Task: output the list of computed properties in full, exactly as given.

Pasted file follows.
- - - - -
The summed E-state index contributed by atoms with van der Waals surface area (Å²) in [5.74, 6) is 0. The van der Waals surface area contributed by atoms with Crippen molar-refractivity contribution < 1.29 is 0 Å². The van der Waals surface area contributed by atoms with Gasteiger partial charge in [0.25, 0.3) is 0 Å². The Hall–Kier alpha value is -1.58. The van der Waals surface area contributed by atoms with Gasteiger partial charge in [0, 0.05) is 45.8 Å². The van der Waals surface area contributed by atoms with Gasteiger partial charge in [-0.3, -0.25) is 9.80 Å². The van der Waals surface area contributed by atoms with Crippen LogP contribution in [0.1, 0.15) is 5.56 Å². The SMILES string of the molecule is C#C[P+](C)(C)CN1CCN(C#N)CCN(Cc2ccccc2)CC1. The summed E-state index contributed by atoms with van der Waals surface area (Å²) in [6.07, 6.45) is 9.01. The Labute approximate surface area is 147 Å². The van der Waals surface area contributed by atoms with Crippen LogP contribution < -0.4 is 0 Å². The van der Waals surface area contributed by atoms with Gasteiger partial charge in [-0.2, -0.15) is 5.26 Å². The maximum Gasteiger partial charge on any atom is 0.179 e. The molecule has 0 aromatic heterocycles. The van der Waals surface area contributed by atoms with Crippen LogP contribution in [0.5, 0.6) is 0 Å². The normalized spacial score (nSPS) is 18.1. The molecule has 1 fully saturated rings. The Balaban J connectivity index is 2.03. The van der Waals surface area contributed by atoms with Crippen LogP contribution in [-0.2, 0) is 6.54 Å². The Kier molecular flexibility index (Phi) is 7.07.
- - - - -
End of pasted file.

The summed E-state index contributed by atoms with van der Waals surface area (Å²) in [5.74, 6) is 0. The van der Waals surface area contributed by atoms with Crippen molar-refractivity contribution < 1.29 is 0 Å². The van der Waals surface area contributed by atoms with Gasteiger partial charge in [0.25, 0.3) is 0 Å². The Hall–Kier alpha value is -1.58. The van der Waals surface area contributed by atoms with Gasteiger partial charge in [0, 0.05) is 45.8 Å². The van der Waals surface area contributed by atoms with Gasteiger partial charge in [-0.3, -0.25) is 9.80 Å². The van der Waals surface area contributed by atoms with Crippen LogP contribution in [0.1, 0.15) is 5.56 Å². The SMILES string of the molecule is C#C[P+](C)(C)CN1CCN(C#N)CCN(Cc2ccccc2)CC1. The summed E-state index contributed by atoms with van der Waals surface area (Å²) in [6.07, 6.45) is 9.01. The Labute approximate surface area is 147 Å². The van der Waals surface area contributed by atoms with Crippen LogP contribution < -0.4 is 0 Å². The van der Waals surface area contributed by atoms with Gasteiger partial charge in [-0.2, -0.15) is 5.26 Å². The maximum Gasteiger partial charge on any atom is 0.179 e. The molecule has 0 aromatic heterocycles. The van der Waals surface area contributed by atoms with Crippen LogP contribution in [0.5, 0.6) is 0 Å². The normalized spacial score (nSPS) is 18.1. The molecule has 1 fully saturated rings. The Balaban J connectivity index is 2.03. The van der Waals surface area contributed by atoms with Crippen LogP contribution in [-0.2, 0) is 6.54 Å². The Kier molecular flexibility index (Phi) is 7.07.